Nitrogen fixation by annual legume green manures in a semi-arid cropping system
McCauley, Ann Michelle
MetadataShow full item record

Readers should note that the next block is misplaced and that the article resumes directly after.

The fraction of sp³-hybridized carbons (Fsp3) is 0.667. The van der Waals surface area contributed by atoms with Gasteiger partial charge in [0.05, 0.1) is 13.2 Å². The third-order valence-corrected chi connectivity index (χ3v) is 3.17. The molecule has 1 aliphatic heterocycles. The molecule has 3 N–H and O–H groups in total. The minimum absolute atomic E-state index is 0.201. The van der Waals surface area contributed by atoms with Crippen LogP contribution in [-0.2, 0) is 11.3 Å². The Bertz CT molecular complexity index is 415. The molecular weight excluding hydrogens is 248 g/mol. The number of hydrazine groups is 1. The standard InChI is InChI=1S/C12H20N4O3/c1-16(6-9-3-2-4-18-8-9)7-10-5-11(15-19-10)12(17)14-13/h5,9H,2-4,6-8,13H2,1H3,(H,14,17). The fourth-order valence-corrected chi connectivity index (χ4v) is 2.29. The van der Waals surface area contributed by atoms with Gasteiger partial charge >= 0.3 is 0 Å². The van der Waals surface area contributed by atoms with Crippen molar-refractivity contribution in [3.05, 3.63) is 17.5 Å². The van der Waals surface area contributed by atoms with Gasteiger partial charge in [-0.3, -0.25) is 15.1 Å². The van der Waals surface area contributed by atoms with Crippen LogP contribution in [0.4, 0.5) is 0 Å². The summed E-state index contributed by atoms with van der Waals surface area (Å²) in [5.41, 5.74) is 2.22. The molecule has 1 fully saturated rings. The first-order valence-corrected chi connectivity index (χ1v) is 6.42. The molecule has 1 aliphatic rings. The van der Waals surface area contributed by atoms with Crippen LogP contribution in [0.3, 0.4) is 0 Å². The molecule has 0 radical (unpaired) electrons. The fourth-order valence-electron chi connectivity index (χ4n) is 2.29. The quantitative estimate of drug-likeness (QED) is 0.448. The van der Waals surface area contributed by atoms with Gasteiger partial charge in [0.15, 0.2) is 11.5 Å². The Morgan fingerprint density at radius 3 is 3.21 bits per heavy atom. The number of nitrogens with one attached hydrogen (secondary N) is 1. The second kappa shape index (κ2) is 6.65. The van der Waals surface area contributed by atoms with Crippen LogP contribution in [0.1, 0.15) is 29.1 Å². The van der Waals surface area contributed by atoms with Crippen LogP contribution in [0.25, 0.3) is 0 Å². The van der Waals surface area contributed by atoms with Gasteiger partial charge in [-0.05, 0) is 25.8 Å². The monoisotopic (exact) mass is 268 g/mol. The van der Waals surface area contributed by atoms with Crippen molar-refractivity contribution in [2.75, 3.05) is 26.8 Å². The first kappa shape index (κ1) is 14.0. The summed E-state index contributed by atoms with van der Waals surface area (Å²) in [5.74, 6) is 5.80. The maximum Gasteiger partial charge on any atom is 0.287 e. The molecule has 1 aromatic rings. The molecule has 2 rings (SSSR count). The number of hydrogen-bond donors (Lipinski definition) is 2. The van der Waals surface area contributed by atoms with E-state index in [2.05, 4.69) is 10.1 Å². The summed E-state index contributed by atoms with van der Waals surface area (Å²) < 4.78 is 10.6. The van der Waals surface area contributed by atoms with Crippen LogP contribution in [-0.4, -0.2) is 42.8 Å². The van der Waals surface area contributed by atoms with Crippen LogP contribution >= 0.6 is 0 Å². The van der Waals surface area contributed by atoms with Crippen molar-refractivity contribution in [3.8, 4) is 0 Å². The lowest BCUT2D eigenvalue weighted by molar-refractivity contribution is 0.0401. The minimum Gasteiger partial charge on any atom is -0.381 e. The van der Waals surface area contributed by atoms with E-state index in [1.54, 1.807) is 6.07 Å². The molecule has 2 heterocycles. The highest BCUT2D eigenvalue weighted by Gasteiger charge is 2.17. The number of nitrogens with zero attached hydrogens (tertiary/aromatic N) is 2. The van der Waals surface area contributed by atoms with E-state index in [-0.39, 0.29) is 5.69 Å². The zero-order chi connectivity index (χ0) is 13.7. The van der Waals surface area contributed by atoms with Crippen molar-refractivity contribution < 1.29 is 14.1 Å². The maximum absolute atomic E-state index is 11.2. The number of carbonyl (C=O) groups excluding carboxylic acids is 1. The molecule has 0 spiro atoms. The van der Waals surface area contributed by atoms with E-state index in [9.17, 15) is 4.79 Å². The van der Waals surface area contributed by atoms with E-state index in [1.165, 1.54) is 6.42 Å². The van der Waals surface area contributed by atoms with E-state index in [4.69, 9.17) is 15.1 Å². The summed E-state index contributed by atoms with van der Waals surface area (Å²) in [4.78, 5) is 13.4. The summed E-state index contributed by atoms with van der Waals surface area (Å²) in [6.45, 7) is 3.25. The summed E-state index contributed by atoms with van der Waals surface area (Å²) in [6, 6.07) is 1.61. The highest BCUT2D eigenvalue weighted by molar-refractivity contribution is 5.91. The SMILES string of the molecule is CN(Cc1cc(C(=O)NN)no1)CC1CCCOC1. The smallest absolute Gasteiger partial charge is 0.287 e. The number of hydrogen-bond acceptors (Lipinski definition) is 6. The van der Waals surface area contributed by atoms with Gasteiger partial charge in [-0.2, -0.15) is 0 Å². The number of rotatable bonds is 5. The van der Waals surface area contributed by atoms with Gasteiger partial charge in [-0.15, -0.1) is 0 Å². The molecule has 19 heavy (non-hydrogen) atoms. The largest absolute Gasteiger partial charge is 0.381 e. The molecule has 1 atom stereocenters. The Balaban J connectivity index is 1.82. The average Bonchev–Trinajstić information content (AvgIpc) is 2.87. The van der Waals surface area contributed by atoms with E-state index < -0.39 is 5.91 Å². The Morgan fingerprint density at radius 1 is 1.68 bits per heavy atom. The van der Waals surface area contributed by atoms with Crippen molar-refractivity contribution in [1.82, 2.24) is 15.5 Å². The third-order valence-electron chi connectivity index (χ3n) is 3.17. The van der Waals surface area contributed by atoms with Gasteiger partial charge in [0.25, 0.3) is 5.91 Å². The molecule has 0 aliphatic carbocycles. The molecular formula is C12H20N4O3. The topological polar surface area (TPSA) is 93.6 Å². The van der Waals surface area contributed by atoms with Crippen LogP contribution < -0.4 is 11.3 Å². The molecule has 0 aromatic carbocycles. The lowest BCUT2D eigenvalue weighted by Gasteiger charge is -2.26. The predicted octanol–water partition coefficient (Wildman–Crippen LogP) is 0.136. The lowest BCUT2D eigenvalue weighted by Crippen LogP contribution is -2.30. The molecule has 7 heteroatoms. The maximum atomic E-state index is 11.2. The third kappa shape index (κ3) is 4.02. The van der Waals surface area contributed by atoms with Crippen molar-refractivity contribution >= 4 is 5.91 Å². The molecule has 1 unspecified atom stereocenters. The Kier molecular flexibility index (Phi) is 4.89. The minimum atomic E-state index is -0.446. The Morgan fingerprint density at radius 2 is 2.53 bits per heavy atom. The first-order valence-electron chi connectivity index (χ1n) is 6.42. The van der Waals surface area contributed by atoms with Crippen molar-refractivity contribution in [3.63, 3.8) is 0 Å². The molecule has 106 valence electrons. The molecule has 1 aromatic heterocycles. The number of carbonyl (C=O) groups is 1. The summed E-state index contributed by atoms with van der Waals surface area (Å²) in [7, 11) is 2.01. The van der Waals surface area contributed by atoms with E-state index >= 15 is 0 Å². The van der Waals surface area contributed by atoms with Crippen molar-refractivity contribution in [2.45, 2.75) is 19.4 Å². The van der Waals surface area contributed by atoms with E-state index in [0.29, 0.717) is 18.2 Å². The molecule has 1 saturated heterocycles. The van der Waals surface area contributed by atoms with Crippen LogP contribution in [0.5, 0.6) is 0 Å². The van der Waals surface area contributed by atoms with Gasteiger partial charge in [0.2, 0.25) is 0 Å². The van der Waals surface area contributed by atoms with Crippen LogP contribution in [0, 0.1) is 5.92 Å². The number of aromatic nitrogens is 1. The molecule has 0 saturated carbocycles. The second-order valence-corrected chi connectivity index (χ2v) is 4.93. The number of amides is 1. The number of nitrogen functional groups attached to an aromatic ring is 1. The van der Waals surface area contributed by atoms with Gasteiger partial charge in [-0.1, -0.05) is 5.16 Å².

There is renewed interest within agriculture to improve and sustain soil fertility. Legume crops can provide an alternative nitrogen (N) input to a cropping system through biological N fixation. The contribution of N from legume cropping systems depends on the quantity of N fixed and soil processes that influence soil N availability. The primary objectives of this project were 1) to evaluate the effect of planting and termination time on biomass production and N fixation by two legume green manure crops; and 2) to investigate the role of soil P availability on legume growth and N fixation. A two-yr dryland field study was conducted with three treatments: legume (field pea and lentil), planting time (spring and summer [2010 only]), and termination time (flower, intermediate [2009 only], and pod). Two methods, ¹⁵ N natural abundance and N difference, were used to quantify N fixation. In 2009, N fixed by spring-planted lentil was higher by pod than flower (P=0.03). There was no difference in N fixed by spring-planted pea among termination times, likely because of reduced precipitation during the middle of the growing season. In 2010, both spring-planted crops fixed more N by pod than flower (P<0.01) and more N was fixed by spring-planted crops than summer-planted crops (P<0.01). A greenhouse study was conducted in an unsterilized, low P soil (8 mg kg-soil -¹) with three treatments: legume crop (field pea or lentil), P fertilizer (0, 4, or 8 mg P kg -¹), and arbuscular mycorrhizae fungus (AMF) inoculum (AMF-, AMF+). Shoot biomass was sampled at flower, and N fixation was estimated with ¹⁵ N natural abundance method. Fertilization increased biomass yield and tissue N and P uptake for both crops (P<0.01) and increased N fixed by pea (P<0.01). Inoculation with AMF had little effect on measured parameters; however, there was an increase in pea biomass and N uptake in the AMF+ versus AMF- treatments at the 4P rate. Several variables that affect N fixation in semi-arid cropping systems were identified in this project, however further research assessing the effect of other soil and environmental conditions on N fixation and the cycling of fixed N in an agroecosystem is needed.